N.E.Whitehead, PhD, August 2011
An interesting recent paper (Rosenberg, Sullivan, Dinenno, Salazar, & Sanchez, 2011) confirms that most gay men with one main partner for a given year also have concurrent casual sexual relationships. Main partner is defined as a person to whom one is committed above all others.
The paper presents good data on the number of gay partnerships per year, confirming previous findings by others, but what is new are data about gay relationships per year when there is also a main partner.
Over 11,000 men who have sex with men were interviewed. This is an enormous sample. Kinsey’s sample, large for its time, and with a much over-represented number of gay/lesbian people, only had about 1300 homosexual men. The paper interprets data from a CDC (Centers for Disease Control) project, and the research standard seems to be high.
Contrary to the stereotype, the typical number of sexual partners per year per person in the SSA community is not hundreds but about three, as referenced elsewhere on this site, and the paper approximately confirms this general finding. If there was no main partner the figure was five. The result for bisexuals was 2.5 partners. If a man who had sex with men had a main partner (68% of the sample), the typical number of casual partners in a given year was about 2. This means, as has been anecdotally clear for a long time, that the norm, even with a partner to whom one is committed above all others, is not sexual exclusivity. But this paper appears to be the first giving a high-quality, quantitative result.
Compared with hetereosexuality
It is not easy to compare these figures directly with those for heterosexuals, because it is traditional to use a different basis in studies of heterosexuals - the percentage of people with “concurrent partnerships” in a given year. Among heterosexuals the statistics (Adimora, Schoenbach, & Doherty, 2007) are that, in a given year, only 11% of men have “concurrent partnerships”, the others being sexually exclusive. Many of those with concurrent partnerships are among the unmarried, hence it is not clear whether they have a “main partner” and this makes the comparison more difficult. According to (Oyediran, Isiugo-Abanihe, Feyisetan, & Ishola, 2009) 16% of married men also have such concurrent relationships in a given year but this is a study of Nigerian men, and may not be typical of the West.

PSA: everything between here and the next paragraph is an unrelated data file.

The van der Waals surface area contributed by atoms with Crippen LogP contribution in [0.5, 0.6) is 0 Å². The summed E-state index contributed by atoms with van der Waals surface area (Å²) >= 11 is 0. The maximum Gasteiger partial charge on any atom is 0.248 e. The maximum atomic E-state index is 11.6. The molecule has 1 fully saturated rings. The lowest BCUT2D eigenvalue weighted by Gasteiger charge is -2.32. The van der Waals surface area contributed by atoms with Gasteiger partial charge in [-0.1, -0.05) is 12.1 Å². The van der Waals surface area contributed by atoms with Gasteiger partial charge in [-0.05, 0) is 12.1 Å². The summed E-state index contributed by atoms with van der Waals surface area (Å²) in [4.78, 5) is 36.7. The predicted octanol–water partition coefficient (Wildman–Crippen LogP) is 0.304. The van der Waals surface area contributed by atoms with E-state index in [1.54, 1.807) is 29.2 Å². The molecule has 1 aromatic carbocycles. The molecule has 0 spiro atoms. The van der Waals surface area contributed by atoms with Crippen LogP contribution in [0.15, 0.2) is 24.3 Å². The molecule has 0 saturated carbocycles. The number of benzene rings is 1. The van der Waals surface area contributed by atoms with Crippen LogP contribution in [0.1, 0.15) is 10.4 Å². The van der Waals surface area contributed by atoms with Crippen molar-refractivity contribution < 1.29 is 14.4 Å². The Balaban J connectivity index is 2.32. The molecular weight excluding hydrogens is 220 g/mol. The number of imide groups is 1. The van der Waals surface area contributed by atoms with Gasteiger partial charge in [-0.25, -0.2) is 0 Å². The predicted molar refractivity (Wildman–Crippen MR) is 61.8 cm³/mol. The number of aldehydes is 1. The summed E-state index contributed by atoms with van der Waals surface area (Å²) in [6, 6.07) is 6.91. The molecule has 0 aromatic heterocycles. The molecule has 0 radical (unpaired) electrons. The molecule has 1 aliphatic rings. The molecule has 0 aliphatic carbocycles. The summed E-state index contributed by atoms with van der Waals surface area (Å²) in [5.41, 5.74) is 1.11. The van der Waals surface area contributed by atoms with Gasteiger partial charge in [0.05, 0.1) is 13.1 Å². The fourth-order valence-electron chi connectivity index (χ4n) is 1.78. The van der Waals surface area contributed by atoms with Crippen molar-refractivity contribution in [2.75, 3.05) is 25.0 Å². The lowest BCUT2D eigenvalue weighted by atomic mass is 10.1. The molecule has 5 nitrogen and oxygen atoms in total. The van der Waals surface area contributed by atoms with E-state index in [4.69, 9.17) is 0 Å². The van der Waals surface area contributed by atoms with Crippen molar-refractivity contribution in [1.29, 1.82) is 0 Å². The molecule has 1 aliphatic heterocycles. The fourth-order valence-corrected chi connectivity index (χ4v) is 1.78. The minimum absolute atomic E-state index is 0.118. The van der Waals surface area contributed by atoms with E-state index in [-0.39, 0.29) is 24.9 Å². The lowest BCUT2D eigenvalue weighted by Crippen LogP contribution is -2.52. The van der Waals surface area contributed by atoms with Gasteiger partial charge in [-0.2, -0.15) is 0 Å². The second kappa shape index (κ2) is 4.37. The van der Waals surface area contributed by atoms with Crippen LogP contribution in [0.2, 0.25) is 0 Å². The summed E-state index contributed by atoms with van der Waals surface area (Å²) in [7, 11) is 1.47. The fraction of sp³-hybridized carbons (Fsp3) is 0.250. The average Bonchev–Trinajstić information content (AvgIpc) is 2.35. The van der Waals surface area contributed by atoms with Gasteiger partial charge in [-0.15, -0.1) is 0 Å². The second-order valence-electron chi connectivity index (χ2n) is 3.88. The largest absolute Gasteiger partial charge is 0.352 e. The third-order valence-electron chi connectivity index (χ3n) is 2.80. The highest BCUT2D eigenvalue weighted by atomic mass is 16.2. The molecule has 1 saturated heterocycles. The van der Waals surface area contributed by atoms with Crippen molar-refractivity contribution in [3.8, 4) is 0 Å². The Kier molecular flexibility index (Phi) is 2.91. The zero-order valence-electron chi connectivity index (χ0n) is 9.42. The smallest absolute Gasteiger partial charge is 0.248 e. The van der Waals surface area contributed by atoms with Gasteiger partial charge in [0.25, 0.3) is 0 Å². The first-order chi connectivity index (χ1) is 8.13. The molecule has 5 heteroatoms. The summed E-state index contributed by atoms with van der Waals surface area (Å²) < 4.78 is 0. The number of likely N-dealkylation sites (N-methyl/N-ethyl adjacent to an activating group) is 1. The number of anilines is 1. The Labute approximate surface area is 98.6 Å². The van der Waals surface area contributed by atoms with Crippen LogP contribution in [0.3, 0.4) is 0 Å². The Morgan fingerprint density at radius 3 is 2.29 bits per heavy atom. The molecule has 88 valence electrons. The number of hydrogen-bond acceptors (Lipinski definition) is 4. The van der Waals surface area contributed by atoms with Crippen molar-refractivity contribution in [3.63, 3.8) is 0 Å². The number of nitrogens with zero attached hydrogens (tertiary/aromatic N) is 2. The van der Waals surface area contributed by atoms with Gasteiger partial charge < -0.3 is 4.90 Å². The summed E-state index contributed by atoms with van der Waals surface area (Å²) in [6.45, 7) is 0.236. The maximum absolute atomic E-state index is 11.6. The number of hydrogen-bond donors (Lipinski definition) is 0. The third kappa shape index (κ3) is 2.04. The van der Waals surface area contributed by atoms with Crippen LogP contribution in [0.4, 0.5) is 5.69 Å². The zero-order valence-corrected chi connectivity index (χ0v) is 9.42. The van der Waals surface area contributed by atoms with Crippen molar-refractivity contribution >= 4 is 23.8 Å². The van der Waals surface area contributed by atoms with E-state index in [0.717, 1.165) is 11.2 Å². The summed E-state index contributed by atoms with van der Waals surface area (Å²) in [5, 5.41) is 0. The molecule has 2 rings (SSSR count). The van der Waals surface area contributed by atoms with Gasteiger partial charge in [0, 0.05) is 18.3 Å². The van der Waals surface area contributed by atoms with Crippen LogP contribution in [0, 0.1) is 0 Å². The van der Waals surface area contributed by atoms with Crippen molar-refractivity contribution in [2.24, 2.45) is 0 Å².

However it would be a good rule of thumb that a gay man with a main partner has a few other relationships
inut a heterosexual man would most commonly have no concurrent relationships.
The philosophical and cross-cultural ideal for marriage has traditionally been sexual exclusivity. But sexual exclusivity is not what is meant by gay “committed” relationships, or for heterosexuals in concurrent relationships. If a homosexual man says he committed to one man in any given year, it means he is typically having sexual relationships with three different men.
Adimora, A. A., Schoenbach, V. J., & Doherty, I. A. (2007). Concurrent Sexual Partnerships Among Men in the United States. American Journal of Public Health.
Oyediran, K., Isiugo-Abanihe, U. C., Feyisetan, B. J., & Ishola, G. P. (2009). Prevalence of and Factors Associated With Extramarital Sex Among Nigerian Men. Am J Mens Health.
Rosenberg, E. S., Sullivan, P. S., Dinenno, E. A., Salazar, L. F., & Sanchez, T. H. (2011). Number of casual male sexual partners and associated factors among men who have sex with men: results from the National HIV Behavioral Surveillance system. BMC Public Health, 11, 189.